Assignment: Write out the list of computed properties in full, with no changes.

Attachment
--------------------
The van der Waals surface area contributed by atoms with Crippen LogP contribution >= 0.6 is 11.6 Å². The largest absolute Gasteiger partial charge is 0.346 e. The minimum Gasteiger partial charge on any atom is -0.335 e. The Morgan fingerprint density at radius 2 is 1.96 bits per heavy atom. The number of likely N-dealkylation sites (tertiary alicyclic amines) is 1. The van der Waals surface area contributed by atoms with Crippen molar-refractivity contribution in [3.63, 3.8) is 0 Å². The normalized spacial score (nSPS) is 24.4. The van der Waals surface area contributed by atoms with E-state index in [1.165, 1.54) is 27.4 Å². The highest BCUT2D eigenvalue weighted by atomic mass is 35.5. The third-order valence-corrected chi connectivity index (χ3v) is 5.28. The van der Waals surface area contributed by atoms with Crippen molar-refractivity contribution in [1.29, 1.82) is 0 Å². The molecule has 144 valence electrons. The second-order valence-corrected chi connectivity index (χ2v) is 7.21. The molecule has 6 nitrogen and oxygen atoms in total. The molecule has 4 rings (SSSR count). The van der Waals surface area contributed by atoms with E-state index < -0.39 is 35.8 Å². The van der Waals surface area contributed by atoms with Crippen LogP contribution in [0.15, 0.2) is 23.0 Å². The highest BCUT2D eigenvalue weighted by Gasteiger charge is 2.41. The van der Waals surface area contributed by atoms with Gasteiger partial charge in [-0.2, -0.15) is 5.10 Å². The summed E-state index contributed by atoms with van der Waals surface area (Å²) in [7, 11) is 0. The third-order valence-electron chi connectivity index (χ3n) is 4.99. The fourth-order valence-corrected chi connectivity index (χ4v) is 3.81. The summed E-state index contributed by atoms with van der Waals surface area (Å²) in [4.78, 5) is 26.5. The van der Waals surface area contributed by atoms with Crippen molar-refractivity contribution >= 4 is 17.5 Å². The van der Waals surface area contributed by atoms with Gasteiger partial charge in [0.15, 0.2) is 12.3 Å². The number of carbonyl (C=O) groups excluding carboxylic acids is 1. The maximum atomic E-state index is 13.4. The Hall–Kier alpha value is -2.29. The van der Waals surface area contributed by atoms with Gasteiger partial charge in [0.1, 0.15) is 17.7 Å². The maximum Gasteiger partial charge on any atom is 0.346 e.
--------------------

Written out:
The van der Waals surface area contributed by atoms with Crippen LogP contribution >= 0.6 is 11.6 Å². The largest absolute Gasteiger partial charge is 0.346 e. The minimum Gasteiger partial charge on any atom is -0.335 e. The Morgan fingerprint density at radius 2 is 1.96 bits per heavy atom. The number of likely N-dealkylation sites (tertiary alicyclic amines) is 1. The van der Waals surface area contributed by atoms with Crippen molar-refractivity contribution in [3.63, 3.8) is 0 Å². The normalized spacial score (nSPS) is 24.4. The van der Waals surface area contributed by atoms with E-state index in [1.165, 1.54) is 27.4 Å². The highest BCUT2D eigenvalue weighted by atomic mass is 35.5. The third-order valence-corrected chi connectivity index (χ3v) is 5.28. The van der Waals surface area contributed by atoms with Crippen molar-refractivity contribution in [1.29, 1.82) is 0 Å². The molecule has 144 valence electrons. The second-order valence-corrected chi connectivity index (χ2v) is 7.21. The molecule has 6 nitrogen and oxygen atoms in total. The molecule has 4 rings (SSSR count). The van der Waals surface area contributed by atoms with E-state index < -0.39 is 35.8 Å². The van der Waals surface area contributed by atoms with Crippen LogP contribution in [0.15, 0.2) is 23.0 Å². The highest BCUT2D eigenvalue weighted by Gasteiger charge is 2.41. The van der Waals surface area contributed by atoms with Gasteiger partial charge in [-0.2, -0.15) is 5.10 Å². The summed E-state index contributed by atoms with van der Waals surface area (Å²) in [7, 11) is 0. The third-order valence-electron chi connectivity index (χ3n) is 4.99. The fourth-order valence-corrected chi connectivity index (χ4v) is 3.81. The summed E-state index contributed by atoms with van der Waals surface area (Å²) in [4.78, 5) is 26.5. The van der Waals surface area contributed by atoms with Crippen molar-refractivity contribution >= 4 is 17.5 Å². The van der Waals surface area contributed by atoms with Gasteiger partial charge in [0.15, 0.2) is 12.3 Å². The number of carbonyl (C=O) groups excluding carboxylic acids is 1. The maximum atomic E-state index is 13.4. The Hall–Kier alpha value is -2.29. The van der Waals surface area contributed by atoms with Gasteiger partial charge in [0.1, 0.15) is 17.7 Å². The maximum Gasteiger partial charge on any atom is 0.346 e.